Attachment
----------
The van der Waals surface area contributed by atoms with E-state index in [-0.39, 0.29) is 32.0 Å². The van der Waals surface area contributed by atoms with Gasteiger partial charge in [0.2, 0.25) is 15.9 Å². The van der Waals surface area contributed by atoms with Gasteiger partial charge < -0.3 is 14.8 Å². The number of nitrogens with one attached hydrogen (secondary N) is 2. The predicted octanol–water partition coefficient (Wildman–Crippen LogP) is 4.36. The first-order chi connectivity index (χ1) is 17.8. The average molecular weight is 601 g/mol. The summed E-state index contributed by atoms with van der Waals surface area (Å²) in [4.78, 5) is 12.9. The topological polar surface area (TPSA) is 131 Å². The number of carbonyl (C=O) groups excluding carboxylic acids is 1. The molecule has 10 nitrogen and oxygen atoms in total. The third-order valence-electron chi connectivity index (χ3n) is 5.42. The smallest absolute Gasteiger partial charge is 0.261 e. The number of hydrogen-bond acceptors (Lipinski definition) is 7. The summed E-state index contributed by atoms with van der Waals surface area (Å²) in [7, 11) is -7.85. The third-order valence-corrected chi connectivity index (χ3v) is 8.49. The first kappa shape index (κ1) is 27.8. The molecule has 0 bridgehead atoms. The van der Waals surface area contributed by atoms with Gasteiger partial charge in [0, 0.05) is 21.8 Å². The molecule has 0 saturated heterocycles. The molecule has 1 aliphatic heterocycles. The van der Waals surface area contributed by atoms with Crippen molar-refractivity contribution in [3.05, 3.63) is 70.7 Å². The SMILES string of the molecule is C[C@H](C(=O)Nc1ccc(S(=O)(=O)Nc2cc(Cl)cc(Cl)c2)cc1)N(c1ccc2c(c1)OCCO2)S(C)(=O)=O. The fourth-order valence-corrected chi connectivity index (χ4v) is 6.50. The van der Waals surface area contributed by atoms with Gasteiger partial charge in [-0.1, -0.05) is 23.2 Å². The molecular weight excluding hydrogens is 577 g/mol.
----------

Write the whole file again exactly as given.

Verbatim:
The van der Waals surface area contributed by atoms with E-state index in [-0.39, 0.29) is 32.0 Å². The van der Waals surface area contributed by atoms with Gasteiger partial charge in [0.2, 0.25) is 15.9 Å². The van der Waals surface area contributed by atoms with Gasteiger partial charge < -0.3 is 14.8 Å². The number of nitrogens with one attached hydrogen (secondary N) is 2. The predicted octanol–water partition coefficient (Wildman–Crippen LogP) is 4.36. The first-order chi connectivity index (χ1) is 17.8. The average molecular weight is 601 g/mol. The summed E-state index contributed by atoms with van der Waals surface area (Å²) in [4.78, 5) is 12.9. The topological polar surface area (TPSA) is 131 Å². The number of carbonyl (C=O) groups excluding carboxylic acids is 1. The molecule has 10 nitrogen and oxygen atoms in total. The third-order valence-electron chi connectivity index (χ3n) is 5.42. The smallest absolute Gasteiger partial charge is 0.261 e. The number of hydrogen-bond acceptors (Lipinski definition) is 7. The summed E-state index contributed by atoms with van der Waals surface area (Å²) in [7, 11) is -7.85. The third-order valence-corrected chi connectivity index (χ3v) is 8.49. The first kappa shape index (κ1) is 27.8. The molecule has 0 bridgehead atoms. The van der Waals surface area contributed by atoms with Gasteiger partial charge in [0, 0.05) is 21.8 Å². The molecule has 0 saturated heterocycles. The molecule has 1 aliphatic heterocycles. The van der Waals surface area contributed by atoms with Crippen molar-refractivity contribution in [3.05, 3.63) is 70.7 Å². The SMILES string of the molecule is C[C@H](C(=O)Nc1ccc(S(=O)(=O)Nc2cc(Cl)cc(Cl)c2)cc1)N(c1ccc2c(c1)OCCO2)S(C)(=O)=O. The fourth-order valence-corrected chi connectivity index (χ4v) is 6.50. The van der Waals surface area contributed by atoms with Gasteiger partial charge in [-0.1, -0.05) is 23.2 Å². The molecular weight excluding hydrogens is 577 g/mol.